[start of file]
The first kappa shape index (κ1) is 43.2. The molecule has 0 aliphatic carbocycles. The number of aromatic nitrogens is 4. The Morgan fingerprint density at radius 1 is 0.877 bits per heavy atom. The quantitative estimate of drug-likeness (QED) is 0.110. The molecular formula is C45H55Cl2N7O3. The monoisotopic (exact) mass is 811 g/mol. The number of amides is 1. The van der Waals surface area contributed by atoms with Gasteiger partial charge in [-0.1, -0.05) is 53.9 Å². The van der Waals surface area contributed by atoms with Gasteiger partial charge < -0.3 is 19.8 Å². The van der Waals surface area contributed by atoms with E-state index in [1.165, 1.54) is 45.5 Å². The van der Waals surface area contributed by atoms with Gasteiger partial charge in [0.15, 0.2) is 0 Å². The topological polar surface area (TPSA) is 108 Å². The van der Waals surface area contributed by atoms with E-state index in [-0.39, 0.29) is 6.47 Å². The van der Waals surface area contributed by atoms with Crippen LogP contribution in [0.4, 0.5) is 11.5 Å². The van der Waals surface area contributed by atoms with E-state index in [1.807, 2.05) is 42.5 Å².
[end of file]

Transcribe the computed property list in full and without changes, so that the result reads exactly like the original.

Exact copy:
The first kappa shape index (κ1) is 43.2. The molecule has 0 aliphatic carbocycles. The number of aromatic nitrogens is 4. The Morgan fingerprint density at radius 1 is 0.877 bits per heavy atom. The quantitative estimate of drug-likeness (QED) is 0.110. The molecular formula is C45H55Cl2N7O3. The monoisotopic (exact) mass is 811 g/mol. The number of amides is 1. The van der Waals surface area contributed by atoms with Gasteiger partial charge in [-0.1, -0.05) is 53.9 Å². The van der Waals surface area contributed by atoms with Gasteiger partial charge < -0.3 is 19.8 Å². The van der Waals surface area contributed by atoms with E-state index in [1.165, 1.54) is 45.5 Å². The van der Waals surface area contributed by atoms with Gasteiger partial charge in [0.15, 0.2) is 0 Å². The topological polar surface area (TPSA) is 108 Å². The van der Waals surface area contributed by atoms with E-state index in [-0.39, 0.29) is 6.47 Å². The van der Waals surface area contributed by atoms with Crippen LogP contribution in [0.4, 0.5) is 11.5 Å². The van der Waals surface area contributed by atoms with E-state index in [1.807, 2.05) is 42.5 Å².